Although providers engaged in at least one of the recommendations only 15 (39%) times, at least one of the recommendations were found to be useful in 30 of the 38 dyads (79%), and each recommendation was found to be useful in at least 8 dyads. The most commonly cited useful recommendation was the portable medical summary, which was used for 27 patients. The transition action plan (19 occurrences) and the readiness assessment (18 occurrences) were also frequently cited as useful (Figure 1). When asked if any of the recommendations seemed to be impractical or not useful, only six dyads (16%) found any of the recommendations as such. At least one of the nonmedical transition resources was found to be useful in 20 dyads (53%), and all were seen as useful in five of the dyads. The most commonly cited useful nonmedical resource pertained to guardianship, being cited 12 times (Figure 2).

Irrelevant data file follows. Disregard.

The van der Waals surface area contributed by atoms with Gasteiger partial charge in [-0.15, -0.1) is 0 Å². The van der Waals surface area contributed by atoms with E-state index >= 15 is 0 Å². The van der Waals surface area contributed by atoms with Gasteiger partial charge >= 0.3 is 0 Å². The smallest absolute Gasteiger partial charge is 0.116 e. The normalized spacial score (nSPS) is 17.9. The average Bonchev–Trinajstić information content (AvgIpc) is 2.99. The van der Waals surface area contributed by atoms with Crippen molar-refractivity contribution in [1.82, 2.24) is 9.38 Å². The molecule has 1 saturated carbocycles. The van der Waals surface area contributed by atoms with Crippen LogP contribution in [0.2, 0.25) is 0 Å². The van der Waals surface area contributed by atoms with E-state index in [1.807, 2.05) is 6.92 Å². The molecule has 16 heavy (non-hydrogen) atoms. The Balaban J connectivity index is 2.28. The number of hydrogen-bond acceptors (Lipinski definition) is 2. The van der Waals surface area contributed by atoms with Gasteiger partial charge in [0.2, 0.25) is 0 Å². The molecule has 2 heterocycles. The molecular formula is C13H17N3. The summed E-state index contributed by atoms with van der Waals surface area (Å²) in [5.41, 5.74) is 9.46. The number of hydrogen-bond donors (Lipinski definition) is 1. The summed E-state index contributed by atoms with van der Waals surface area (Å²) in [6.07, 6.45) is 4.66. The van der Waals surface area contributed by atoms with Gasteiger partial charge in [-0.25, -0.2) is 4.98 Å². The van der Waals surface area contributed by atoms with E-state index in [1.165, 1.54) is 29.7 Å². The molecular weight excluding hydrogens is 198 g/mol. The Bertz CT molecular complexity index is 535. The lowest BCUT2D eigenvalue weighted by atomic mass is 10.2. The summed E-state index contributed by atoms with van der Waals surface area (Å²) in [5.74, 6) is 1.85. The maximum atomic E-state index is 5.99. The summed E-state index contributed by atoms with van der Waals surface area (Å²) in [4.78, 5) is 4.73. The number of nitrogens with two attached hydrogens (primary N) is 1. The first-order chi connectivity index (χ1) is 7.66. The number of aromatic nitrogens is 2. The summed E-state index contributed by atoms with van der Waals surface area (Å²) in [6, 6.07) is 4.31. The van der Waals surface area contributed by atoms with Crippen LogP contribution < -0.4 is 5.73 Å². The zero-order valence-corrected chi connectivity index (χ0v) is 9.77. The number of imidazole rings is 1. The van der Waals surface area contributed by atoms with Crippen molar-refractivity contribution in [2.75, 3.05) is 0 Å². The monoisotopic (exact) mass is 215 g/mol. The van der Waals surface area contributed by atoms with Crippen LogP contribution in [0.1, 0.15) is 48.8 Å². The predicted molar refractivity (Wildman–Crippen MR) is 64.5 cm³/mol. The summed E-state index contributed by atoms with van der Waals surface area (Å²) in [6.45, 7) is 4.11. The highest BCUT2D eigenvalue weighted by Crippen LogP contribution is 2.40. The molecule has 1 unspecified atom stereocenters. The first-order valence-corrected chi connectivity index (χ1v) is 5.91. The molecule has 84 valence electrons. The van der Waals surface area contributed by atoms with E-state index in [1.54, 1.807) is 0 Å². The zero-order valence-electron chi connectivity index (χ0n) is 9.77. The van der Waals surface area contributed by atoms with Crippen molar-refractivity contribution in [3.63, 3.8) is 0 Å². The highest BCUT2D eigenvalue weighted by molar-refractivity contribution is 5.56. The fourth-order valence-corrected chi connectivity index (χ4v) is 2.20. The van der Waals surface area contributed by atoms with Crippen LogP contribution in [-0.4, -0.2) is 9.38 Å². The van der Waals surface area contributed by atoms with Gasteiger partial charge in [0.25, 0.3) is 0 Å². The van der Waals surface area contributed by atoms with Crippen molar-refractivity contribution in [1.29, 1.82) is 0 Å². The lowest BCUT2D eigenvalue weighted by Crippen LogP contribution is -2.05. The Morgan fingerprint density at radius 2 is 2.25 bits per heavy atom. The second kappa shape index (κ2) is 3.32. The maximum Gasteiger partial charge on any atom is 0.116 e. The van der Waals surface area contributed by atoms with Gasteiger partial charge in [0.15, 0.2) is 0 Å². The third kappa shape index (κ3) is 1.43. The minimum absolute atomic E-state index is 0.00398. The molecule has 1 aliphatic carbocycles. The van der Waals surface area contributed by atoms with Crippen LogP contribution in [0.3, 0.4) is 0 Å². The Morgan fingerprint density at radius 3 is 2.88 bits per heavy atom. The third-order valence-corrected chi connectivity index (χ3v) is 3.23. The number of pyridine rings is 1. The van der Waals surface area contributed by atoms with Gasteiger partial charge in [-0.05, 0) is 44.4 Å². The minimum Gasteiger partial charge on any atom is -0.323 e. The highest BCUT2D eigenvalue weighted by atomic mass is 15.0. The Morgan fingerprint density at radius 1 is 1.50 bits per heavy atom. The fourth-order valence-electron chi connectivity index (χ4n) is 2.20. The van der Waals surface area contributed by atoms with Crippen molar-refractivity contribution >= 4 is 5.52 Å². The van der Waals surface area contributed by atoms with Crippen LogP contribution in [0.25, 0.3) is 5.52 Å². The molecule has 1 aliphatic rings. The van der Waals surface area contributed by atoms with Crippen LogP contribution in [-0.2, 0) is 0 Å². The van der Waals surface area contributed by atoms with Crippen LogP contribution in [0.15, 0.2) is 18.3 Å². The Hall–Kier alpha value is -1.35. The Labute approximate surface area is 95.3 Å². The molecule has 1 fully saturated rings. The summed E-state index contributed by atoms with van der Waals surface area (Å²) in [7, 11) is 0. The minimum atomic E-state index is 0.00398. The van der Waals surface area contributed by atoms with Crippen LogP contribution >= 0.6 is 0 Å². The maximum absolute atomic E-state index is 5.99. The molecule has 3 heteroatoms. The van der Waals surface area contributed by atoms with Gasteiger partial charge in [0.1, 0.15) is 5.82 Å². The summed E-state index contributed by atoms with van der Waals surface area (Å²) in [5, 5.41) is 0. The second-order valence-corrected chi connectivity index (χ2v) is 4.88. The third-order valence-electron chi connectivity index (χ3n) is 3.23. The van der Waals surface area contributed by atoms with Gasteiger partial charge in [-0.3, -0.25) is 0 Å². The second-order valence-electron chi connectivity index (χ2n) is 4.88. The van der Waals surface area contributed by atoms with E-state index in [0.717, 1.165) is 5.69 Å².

Qualitative data results
Results from the data analysis revealed three main themes: Barriers to Engaging in Transition Planning, Issues with the Resources Provided, and Positive Feedback. Each of these themes will be discussed along with subthemes. Examples from the transcript will be provided to further illustrate the experiences of PCPs during the transition process.
Barriers to engaging